On the 17th of January, Members of the European Parliament (MEPs) elected Antonio Tajani as their new President (as predicted by a simulation run by VoteWatch a week before). Since then, many speculations have been made about him and his views. As the main collector of information concerning the activities of the European Parliamentarians, VoteWatch was asked by the public to release the records of Tajani’s votes on some key decisions made in the EP in the first half of the current term. The infographic below shows the way in which Tajani voted, as well as the positions of the political groups that backed him to become EP President (EPP, ECR, ALDE), which most of the times coincide, while other times they don’t.
Most of the times, Tajani’s positions are in line with the EPP. In fact, he is a supporter of free trade and fewer regulations for businesses. He is also in favour of the current flagship projects of the European Union, such as the Common Defense and the relocation of refugees across the continent. However, he is less hostile to Russia than the average members of his own group, as he advocates for an improvement of the relations between the two powers. This is not surprising, given that, on average, Italian MEPs are more supportive of a reconciliation with Moscow. Tajani is also favorable to stepping up measures to increase tax harmonization across the European Union, as he believes his own country is heavily harmed by the fiscal competition unleashed by other Member states to attract businesses.
All in all, Tajani seems supportive of further EU integration and cooperation on migration, taxation and defense. Despite having drawn the support from the Eurosceptic ECR group during the Presidential election, our data shows that the new President favours the continuation of a pro-European course for the European Parliament.
The Presidential majority will struggle to become legislative majority
However, Tajani already made clear that he does not want to be a leader who guides the European Parliament towards a certain political direction, but rather a spokesperson representing all the members of the institutions. Notably, his election was supported by a winning majority made up of EPP, ALDE and ECR, which is now supposed to take the lead in steering the legislation through the EP. Interestingly, left-wing parties seem the keenest on depicting this new realignment based on two big opposing coalitions (EPP-ALDE-ECR against S&D-Greens/EFA-GUE).
Unfortunately for the supporters of this scenario, there are several limitations undermining the success of this experiment. Firstly, the formal agreement between ALDE and EPP cannot be easily extended to ECR, because of its pro-European agenda. Additionally, as shown by our infographics, the three groups supporting Tajani are far from being able to build a cohesive alliance (they do not even have a majority of seats in the institution).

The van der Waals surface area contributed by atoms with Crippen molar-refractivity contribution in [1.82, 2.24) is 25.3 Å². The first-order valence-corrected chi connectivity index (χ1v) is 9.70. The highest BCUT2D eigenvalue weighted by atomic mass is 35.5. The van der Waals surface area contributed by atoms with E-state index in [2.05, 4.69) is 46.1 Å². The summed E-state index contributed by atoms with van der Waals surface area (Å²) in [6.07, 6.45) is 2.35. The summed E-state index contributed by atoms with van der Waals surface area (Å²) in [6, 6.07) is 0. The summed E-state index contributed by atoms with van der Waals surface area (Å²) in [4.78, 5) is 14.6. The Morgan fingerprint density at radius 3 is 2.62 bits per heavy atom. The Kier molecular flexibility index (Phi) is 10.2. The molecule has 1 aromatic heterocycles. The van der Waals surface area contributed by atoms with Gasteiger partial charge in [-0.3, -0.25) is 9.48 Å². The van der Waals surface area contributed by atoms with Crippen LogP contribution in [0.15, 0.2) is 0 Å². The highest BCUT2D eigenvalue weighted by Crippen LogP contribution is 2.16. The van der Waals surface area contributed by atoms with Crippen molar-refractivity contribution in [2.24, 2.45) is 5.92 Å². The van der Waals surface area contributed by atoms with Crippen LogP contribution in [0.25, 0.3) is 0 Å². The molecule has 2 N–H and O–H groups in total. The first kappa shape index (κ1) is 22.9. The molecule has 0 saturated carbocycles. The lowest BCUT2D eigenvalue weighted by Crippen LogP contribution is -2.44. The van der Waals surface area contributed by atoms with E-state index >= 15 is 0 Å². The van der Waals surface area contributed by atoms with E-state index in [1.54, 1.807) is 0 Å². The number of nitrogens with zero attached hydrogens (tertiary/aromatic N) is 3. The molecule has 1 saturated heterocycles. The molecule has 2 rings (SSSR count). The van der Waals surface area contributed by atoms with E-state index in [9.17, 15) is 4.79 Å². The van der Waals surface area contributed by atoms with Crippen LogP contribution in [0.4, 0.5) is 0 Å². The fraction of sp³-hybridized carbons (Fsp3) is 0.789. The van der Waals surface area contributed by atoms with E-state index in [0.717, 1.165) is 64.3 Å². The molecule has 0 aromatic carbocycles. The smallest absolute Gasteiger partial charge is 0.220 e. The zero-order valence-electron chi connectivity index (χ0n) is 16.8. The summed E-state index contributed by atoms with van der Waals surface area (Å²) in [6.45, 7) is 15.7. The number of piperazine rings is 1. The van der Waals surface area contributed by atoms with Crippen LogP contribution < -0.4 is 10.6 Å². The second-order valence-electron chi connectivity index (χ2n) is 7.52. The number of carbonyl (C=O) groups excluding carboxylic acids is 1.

As already mentioned, ALDE and ECR have opposite views on European integration (Guy Verhofstadt is a staunch federalist, whereas Syed Kamall advocated for Brexit), as well as on the stance to be taken by the EU on the alleged violations of rule of law in Central Europe (Poland and Hungary). On migration and women’s rights, ALDE is much closer to the left than the EPP and ECR. The Liberal group advocates for an open society, whereas EPP and ECR focus more on the defense of traditional values. This also explains why the social-liberal part of ALDE was quite unsatisfied with Verhofstadt’s decision of supporting Tajani.
However, EPP, ALDE and ECR have common views on economic policies, as they all share the same positive attitude on free-trade and reducing regulations for businesses. Regarding internal market-related issues, these groups already collaborate effectively with each other, and here they are also supported by the most economically liberal part of S&D (which is needed for reaching a majority). For these reasons, these groups might actually suffer from a shift to the left of the S&D as a whole, as they would need to rely on the support of some Eurosceptic hardliners for pushing their economic agenda through the plenary.
Consequently, the new model based on conflicting coalitions might be successful when it comes to appoint MEPs to the key positions in the EP, but it would hardly allow this coalition to establish a permanent legislative collaboration on the upcoming policy files.
VoteWatch Europe is watching closely the dynamics in the coalition formation to spot any changes and how these impacts on the policy output.
If you are interested in information concerning the activity and the voting behavior of other EU politicians, contact us at firstname.lastname@example.org.